North of Dunedin is a land of enchantment where grand 19th century Victorian buildings sit comfortably next to fun and funky modern art, where cute little penguins, Maori legends and spectacular vistas all vie for attention.
Spend the day surrounded by such beauty with an excursion to Oamaru, a quaint seaside town on the east coast about 90 minutes north of Dunedin.
Be sure to wear comfortable walking shoes, a light jacket and don’t forget your camera - this full-day outing will provide camera buffs with one jaw-dropping photo opportunity after another; however, photography is prohibited at the penguin colony.
After boarding your coach you’ll begin your journey north to Oamaru’s historic harbor, the site of the Oamaru Blue Penguin Colony, a world leading conservation and research facility.
Once you arrive in town, you’ll disembark and walk to the nearby cliffs, a penguin paradise for the last 25 years. Every year, adult birds come ashore between May and June to find the perfect nesting site and lay two eggs from August to November.
A unique opportunity to see this nocturnal bird during the day at the “blue wing,” a viewing facility that allows you to look into the top of ten nesting boxes. If you’re lucky, you may see young chicks busily eating or parents preparing a nest.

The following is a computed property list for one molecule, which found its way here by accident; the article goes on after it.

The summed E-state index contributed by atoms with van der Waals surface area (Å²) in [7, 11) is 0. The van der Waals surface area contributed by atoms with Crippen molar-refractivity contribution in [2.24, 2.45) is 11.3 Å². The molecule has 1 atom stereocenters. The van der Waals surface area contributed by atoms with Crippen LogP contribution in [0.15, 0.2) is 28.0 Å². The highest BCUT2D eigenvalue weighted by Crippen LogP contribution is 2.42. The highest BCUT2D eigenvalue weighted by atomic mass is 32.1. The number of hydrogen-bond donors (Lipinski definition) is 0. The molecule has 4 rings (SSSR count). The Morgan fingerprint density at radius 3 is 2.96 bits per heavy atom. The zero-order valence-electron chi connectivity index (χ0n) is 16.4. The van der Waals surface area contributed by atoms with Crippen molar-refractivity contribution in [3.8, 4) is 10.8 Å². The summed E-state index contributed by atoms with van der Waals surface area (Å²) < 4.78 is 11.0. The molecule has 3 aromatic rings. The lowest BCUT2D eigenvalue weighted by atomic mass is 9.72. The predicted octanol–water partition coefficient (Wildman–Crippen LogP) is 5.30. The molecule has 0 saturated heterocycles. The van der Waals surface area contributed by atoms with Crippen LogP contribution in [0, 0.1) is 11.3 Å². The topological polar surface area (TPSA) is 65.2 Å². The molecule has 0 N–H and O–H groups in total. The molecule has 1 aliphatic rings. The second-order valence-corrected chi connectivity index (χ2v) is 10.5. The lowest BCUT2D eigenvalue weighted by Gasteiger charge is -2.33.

Then, you’ll drive back into town for a short walking tour of its historic precinct, a 2015 winner of a TripAdvisor Certificate of Excellence. Take a step back in time as you stroll past some of New Zealand’s most acclaimed 19th century structures. Amid this noted architecture sits the Steampunk Train. Steampunk, inspired by the writing of H. G. Wells and Jules Verne, and in TV shows such as Dr. Who, is a quirky and fun genre of science fiction that features steam-powered technology.
Before departing Oamaru, you’ll have the option to enjoy lunch (at your own cost), our driver can recommend some local favourites before heading off to your next stop.
Back on the coach, you’ll continue on to the Otago Coast, a dramatic stretch of coastline through some of the country’s most diverse landscapes.
Then, you’ll stop for a look at the geological wonders known as the Moeraki Boulders. Measuring nine feet in circumference, six feet tall and weighing several tons, the gigantic spherical stones, according to Mâori legend, are the washed-up remains of food baskets from a large canoe that sailed from Hawaiki and perished at sea. But the unusual rocks were created about 60 million years ago and are the result of erosion, time and concretion.
At the end of your day-long journey, you’ll rejoin your coach for the scenic drive back to your waiting ship.